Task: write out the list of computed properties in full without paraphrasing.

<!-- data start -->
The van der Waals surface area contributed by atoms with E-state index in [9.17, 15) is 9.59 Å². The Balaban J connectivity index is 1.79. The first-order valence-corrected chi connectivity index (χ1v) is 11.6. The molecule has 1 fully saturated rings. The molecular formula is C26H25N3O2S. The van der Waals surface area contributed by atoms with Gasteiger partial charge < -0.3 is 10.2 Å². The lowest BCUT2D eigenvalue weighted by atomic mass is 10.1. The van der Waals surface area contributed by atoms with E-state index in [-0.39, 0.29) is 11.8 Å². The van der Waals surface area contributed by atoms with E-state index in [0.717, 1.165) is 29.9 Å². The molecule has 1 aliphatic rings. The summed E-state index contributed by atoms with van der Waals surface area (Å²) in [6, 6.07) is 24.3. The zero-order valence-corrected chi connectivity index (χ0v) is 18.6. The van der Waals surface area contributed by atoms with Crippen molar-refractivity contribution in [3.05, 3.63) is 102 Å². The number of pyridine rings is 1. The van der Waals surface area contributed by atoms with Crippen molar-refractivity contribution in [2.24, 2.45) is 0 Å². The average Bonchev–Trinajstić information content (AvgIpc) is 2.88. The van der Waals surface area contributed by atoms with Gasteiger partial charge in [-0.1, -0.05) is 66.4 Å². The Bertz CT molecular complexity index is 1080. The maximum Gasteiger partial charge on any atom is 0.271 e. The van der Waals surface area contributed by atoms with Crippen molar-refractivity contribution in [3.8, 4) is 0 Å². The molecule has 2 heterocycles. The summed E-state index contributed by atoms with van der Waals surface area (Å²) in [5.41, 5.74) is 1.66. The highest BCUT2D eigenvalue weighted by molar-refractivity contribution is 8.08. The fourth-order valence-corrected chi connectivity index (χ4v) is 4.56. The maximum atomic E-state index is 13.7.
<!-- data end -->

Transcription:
The van der Waals surface area contributed by atoms with E-state index in [9.17, 15) is 9.59 Å². The Balaban J connectivity index is 1.79. The first-order valence-corrected chi connectivity index (χ1v) is 11.6. The molecule has 1 fully saturated rings. The molecular formula is C26H25N3O2S. The van der Waals surface area contributed by atoms with Gasteiger partial charge < -0.3 is 10.2 Å². The lowest BCUT2D eigenvalue weighted by atomic mass is 10.1. The van der Waals surface area contributed by atoms with E-state index in [-0.39, 0.29) is 11.8 Å². The van der Waals surface area contributed by atoms with E-state index in [0.717, 1.165) is 29.9 Å². The molecule has 1 aliphatic rings. The summed E-state index contributed by atoms with van der Waals surface area (Å²) in [6, 6.07) is 24.3. The zero-order valence-corrected chi connectivity index (χ0v) is 18.6. The van der Waals surface area contributed by atoms with Crippen molar-refractivity contribution in [3.05, 3.63) is 102 Å². The number of pyridine rings is 1. The van der Waals surface area contributed by atoms with Crippen molar-refractivity contribution in [2.24, 2.45) is 0 Å². The average Bonchev–Trinajstić information content (AvgIpc) is 2.88. The van der Waals surface area contributed by atoms with Gasteiger partial charge in [-0.1, -0.05) is 66.4 Å². The Bertz CT molecular complexity index is 1080. The maximum Gasteiger partial charge on any atom is 0.271 e. The van der Waals surface area contributed by atoms with Crippen molar-refractivity contribution in [3.8, 4) is 0 Å². The molecule has 2 heterocycles. The summed E-state index contributed by atoms with van der Waals surface area (Å²) in [5.41, 5.74) is 1.66. The highest BCUT2D eigenvalue weighted by molar-refractivity contribution is 8.08. The fourth-order valence-corrected chi connectivity index (χ4v) is 4.56. The maximum atomic E-state index is 13.7.